Still thinking about Chick Corea over here.
It’s not quite “All roads lead to Chick.” More like: “Follow Chick down all kinds of roads.” The pianist and composer repeatedly took his audiences into delirious genre-blurring fusions and time-travel wormholes. He’d start with music from the deep past, like a theme by Dominico Scarlatti, and weave its melodic and structural elements into an entirely alive, thrillingly logical new composition.
The other day I gazed at Corea’s sprawling discography, thinking it would take years to hear all of it. And I began to wonder about the stuff he did that wasn’t even represented on his Wikipedia page — like those random guest appearances on pop records. Knew about some of them – a trippy synth cameo on a Rick Derringer tune called “Rock” from 1974; the sparkling work he did as part of the band on Chaka Khan’s 1982 jazz foray Echoes of an Era; some tasty electric piano he added to Cat Stevens’ 1977 “Bonfire” from Izitso.
Those all offer great moments. Still, I wanted an instance where Corea contributed more than a brief high-octane hired-gun solo, and found it in the work of an under-known LA-based singer songwriter named Jimmie Spheeris, who died in 1984 in a motorcycle accident. The brother of filmmaker Penelope Spheeris, Jimmie Spheeris was a Scientologist, like Corea. Signed by Clive Davis to Epic Records in the early ‘70s, Spheeris made two idyllic, meditative records before changing to a more assertive sound for his 1975 release The Dragon Is Dancing.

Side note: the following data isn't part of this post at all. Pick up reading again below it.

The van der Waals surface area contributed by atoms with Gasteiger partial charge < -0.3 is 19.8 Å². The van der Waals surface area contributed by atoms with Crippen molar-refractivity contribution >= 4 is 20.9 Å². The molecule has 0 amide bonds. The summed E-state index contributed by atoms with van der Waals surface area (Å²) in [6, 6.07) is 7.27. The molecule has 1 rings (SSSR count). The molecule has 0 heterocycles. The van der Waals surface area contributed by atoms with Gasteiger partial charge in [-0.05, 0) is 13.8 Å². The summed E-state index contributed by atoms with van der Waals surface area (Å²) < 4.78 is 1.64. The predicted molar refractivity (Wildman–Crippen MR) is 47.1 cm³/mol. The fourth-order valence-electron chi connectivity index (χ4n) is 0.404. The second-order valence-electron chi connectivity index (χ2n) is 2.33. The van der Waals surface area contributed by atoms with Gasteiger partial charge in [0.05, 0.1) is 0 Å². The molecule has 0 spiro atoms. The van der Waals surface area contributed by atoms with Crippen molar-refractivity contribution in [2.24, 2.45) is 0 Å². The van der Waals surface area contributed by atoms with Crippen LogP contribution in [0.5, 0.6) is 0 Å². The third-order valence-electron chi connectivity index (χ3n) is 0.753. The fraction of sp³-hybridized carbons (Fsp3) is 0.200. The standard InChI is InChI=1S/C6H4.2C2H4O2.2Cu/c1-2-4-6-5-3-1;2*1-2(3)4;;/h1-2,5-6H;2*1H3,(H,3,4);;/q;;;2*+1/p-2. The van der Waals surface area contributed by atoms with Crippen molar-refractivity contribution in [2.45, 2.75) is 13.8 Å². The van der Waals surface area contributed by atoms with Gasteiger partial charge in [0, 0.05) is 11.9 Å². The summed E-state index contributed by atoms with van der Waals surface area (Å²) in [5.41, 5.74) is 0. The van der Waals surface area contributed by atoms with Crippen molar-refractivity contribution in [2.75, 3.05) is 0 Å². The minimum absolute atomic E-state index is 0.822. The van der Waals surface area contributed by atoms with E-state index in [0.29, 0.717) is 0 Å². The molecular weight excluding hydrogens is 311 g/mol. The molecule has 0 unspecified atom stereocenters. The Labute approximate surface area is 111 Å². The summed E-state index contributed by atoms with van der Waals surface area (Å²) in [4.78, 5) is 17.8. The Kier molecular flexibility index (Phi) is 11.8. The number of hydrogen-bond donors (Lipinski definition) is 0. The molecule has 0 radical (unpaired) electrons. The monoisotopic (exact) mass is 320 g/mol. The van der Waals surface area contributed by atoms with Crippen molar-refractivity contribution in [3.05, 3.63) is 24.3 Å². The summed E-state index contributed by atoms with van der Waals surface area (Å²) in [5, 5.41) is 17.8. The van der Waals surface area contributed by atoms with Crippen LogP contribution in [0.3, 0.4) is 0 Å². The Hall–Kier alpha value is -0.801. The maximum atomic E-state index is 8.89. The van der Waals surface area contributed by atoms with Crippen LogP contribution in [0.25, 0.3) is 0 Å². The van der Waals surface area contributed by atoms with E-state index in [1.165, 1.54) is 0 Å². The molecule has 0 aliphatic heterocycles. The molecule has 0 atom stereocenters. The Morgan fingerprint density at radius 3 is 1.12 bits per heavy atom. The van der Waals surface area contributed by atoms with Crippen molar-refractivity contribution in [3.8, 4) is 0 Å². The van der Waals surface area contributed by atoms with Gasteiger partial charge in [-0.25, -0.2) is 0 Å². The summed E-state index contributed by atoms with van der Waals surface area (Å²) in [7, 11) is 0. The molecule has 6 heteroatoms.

That album’s title track features Corea on both electric piano and mini-Moog synth, and it suggests just what kind of accomplice Corea could be in a non-jazz situation. On the verses, Corea is integral to the tune’s structure, alternating between splashy electric piano decorations and a crisp arpeggio pattern with echoes of Return To Forever circa Romantic Warrior. Spheeris’ chord sequences reveal a rich harmonic intelligence at work, and Corea seizes on the unusual changes like a tour guide, highlighting the points of tension and release that define the tune. After the last chorus, there’s a minute-long Moog solo that’s flat-out classic Chick Corea – with little playground-taunt riffs followed by delighted, impulsive sweeps and runs that travel the entire range of the keyboard. If you like Corea as a synthesist, you will smile.
This tune (and another Corea and Stanley Clarke did on Spheeris’ subsequent album) shows Corea very much doing his thing in a context – mellow ‘70s singer-songwriter pop – that wasn’t necessarily his thing. The moves he makes offer a perspective on musicianship that’s worth celebrating: He attends to what the music needs, not what his ego needs. He looks for, and finds, little grace-note-sized ways to enhance what’s going on. It’s the approach we once expected from consummate musicians, and about a million miles away from today’s contrived, blustery, stage-managed star cameos.
Two short playlists below.